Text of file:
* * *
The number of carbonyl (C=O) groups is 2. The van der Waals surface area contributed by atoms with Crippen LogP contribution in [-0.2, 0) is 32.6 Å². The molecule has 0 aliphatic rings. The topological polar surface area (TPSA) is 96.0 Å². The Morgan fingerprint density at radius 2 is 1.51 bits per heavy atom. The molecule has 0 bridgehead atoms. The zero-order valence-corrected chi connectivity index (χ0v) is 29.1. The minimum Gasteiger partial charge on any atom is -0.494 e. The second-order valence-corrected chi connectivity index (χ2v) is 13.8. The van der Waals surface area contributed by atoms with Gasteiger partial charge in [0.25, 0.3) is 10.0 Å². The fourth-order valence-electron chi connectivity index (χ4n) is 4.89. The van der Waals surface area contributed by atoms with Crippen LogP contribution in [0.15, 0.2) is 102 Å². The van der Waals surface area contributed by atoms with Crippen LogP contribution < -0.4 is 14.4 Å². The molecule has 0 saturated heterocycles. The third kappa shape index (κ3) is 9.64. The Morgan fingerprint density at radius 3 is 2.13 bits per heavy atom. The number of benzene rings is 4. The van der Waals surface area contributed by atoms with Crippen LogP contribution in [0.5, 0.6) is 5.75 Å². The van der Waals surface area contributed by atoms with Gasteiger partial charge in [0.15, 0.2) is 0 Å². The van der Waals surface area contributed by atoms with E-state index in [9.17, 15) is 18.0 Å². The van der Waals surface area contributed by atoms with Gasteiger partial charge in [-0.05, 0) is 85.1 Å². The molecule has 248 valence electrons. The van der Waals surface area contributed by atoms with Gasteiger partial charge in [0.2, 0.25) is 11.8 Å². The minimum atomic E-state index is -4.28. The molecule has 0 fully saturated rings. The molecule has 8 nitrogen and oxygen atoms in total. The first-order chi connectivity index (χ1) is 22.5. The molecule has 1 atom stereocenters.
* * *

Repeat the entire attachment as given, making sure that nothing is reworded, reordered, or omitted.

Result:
The number of carbonyl (C=O) groups is 2. The van der Waals surface area contributed by atoms with Crippen LogP contribution in [-0.2, 0) is 32.6 Å². The molecule has 0 aliphatic rings. The topological polar surface area (TPSA) is 96.0 Å². The Morgan fingerprint density at radius 2 is 1.51 bits per heavy atom. The molecule has 0 bridgehead atoms. The zero-order valence-corrected chi connectivity index (χ0v) is 29.1. The minimum Gasteiger partial charge on any atom is -0.494 e. The second-order valence-corrected chi connectivity index (χ2v) is 13.8. The van der Waals surface area contributed by atoms with Gasteiger partial charge in [0.25, 0.3) is 10.0 Å². The fourth-order valence-electron chi connectivity index (χ4n) is 4.89. The van der Waals surface area contributed by atoms with Crippen LogP contribution in [0.15, 0.2) is 102 Å². The van der Waals surface area contributed by atoms with Crippen LogP contribution < -0.4 is 14.4 Å². The molecule has 0 saturated heterocycles. The third kappa shape index (κ3) is 9.64. The Morgan fingerprint density at radius 3 is 2.13 bits per heavy atom. The number of benzene rings is 4. The van der Waals surface area contributed by atoms with Crippen LogP contribution in [0.5, 0.6) is 5.75 Å². The van der Waals surface area contributed by atoms with Gasteiger partial charge in [0.15, 0.2) is 0 Å². The van der Waals surface area contributed by atoms with E-state index in [9.17, 15) is 18.0 Å². The van der Waals surface area contributed by atoms with Gasteiger partial charge in [-0.05, 0) is 85.1 Å². The molecule has 248 valence electrons. The van der Waals surface area contributed by atoms with Gasteiger partial charge in [0.2, 0.25) is 11.8 Å². The minimum atomic E-state index is -4.28. The molecule has 0 fully saturated rings. The molecule has 8 nitrogen and oxygen atoms in total. The first-order chi connectivity index (χ1) is 22.5. The molecule has 1 atom stereocenters.